Experiential Learning

Learning through experience highlights the difference between active and passive learning. The brain learns more, deeper, and with longer-lasting effects from life experiences. In one-way learning, such as listening to a lecture or merely observing, learning can occur but with less impact and fades more quickly compared to direct involvement and participation.

The experiential school places its students in situations where they have to think, solve problems, interact with others in situations as close to societal life as possible. Students establish goals, create learning plans, establish courses of action, and be held accountable for results. This happens most effectively through activities where students hold important roles and exercise responsibility, or what John Dewey called learning by doing. With experiential learning, everyone is a learner and everyone a teacher.

Teachers act as “facilitators of learning” to help students be responsible citizens, achieve fulfilling careers, become self-directed, lead healthy lives and become lifelong learners. The various items around this wheel show a variety of experiential activities followed by descriptions.

The advisor-advisee program is the heart of the school. Each student is assigned to an advisor with an advisory group, the major subdivision of the school. The advisor works with students to establish a Personal Learning Plans (PLP). This requires daily contact, regular meetings and parental involvement. The advisor’s role includes many functions: friend, helper, guide, counselor, appraiser, record keeper, critic, facilitator, expediter, and arranger. The advisor helps the student grow in all areas–intellectual, social, physical–and to develop talents and uniqueness. The advisor is an educational broker. Like a travel agent, the advisor asks students where they want to go and helps make the best educational plans and schedules for getting there. The advisor helps parents and students fashion and design programs that best fit the needs of students. The advisory group establishes a supportive home base where the group can plan activities and feel included.

Personal Learning Plans
Every student has a Personal Learning Plan. The PLP, tailored to student needs, learning styles, and school expectations developed by the student in consultation with their advisor and their parents. It contains goals, how to achieve the goals, progress toward goals, projects, and graduation. The student, advisor, and parents review and update the PLP periodically.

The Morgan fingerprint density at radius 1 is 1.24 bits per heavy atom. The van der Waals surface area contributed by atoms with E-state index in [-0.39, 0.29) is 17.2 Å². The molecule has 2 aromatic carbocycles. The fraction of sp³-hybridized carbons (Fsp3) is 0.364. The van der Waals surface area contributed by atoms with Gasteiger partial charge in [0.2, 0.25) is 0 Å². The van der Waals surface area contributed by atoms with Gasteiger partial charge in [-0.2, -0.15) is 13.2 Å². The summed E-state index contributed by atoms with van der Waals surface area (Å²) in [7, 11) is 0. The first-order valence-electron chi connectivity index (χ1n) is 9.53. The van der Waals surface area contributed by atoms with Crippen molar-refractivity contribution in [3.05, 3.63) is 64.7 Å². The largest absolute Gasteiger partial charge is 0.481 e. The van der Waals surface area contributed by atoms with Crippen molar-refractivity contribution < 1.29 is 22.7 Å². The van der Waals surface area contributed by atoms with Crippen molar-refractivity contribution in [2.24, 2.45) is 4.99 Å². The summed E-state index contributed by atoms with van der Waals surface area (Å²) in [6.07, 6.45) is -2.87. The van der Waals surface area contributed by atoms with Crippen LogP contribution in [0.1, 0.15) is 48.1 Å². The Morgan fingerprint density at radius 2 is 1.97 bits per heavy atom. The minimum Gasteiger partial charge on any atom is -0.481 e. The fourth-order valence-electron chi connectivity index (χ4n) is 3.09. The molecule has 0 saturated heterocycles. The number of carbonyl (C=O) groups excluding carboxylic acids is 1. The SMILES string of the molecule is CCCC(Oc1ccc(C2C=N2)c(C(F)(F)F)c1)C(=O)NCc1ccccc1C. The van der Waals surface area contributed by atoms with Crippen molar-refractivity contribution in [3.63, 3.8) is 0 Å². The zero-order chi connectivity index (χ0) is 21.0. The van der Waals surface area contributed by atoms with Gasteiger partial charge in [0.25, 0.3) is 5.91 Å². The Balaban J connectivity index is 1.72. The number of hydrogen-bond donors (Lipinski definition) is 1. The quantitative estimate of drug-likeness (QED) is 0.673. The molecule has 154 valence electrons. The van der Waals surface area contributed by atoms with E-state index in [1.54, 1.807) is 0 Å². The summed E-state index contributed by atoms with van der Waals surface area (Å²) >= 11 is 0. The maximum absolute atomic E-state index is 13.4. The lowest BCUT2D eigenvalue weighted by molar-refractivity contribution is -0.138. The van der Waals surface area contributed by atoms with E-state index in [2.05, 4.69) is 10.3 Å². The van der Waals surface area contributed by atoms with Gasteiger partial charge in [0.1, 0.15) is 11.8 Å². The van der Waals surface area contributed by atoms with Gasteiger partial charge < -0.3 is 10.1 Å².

Project-Based Learning
Project-Based Learning involves a student or several students working on a topic of interest. The process includes researching the topic, gathering information, organizing information, and reporting on findings. The reports may take the form of a written essay, a dramatic presentation such as a play or musical, discussion with adult resources, and always includes a public presentation before an audience of peers and adults. Student interest areas vary enormously and projects provide an outlet for exploring what may range from a passing interest to what becomes a lifelong career. Exploring a topic requires a fairly rigorous application and demonstration of many skills and knowledge areas.

Interdisciplinary Curriculum
An interdisciplinary curriculum removes the boundaries between school subjects and increases the likelihood that skills and knowledge from different subjects apply to solving problems or learning new topics. This departs from standard school curricula of separate subjects or what is sometimes referred to as “silos of knowledge.” The real world is not made up of just biology or just literature. Rather, the brain sees the world in totality with a mixture of understandings and learnings. It learns mostly from complexity. The mistake many schools make is to assume that dividing knowledge into separate areas will somehow combine in the brain as a more generalized picture of the world and knowledge. This does not happen for most people. Students need to see the broader picture of the world, its features, its problems, and its triumphs to better understand how the world works.

Service Learning Opportunities
Service-learning offers opportunities for students to make a difference in their school and the community through their efforts and applying school learning. This results in good feelings of self-efficacy or knowledge that “I can make a difference.” Examples include volunteering at a community agency, helping in a food kitchen, helping maintain the school’s computers, or touring visitors. Every student serves in a role that accomplishes important school tasks. Community- service is expected of every student.

Learning Through Travel
Trips to various places in the United States and beyond increase understanding of different cultures, history, geography, and other important areas of learning. Students plan trips by researching budgets, meals, lodging, maps, and using the Internet for learning about destinations and route highlights. Trips include journals, interviews, photography, and reflection. Students report that trips have been among the most important stimulating eye-opening experiences of their schooling years.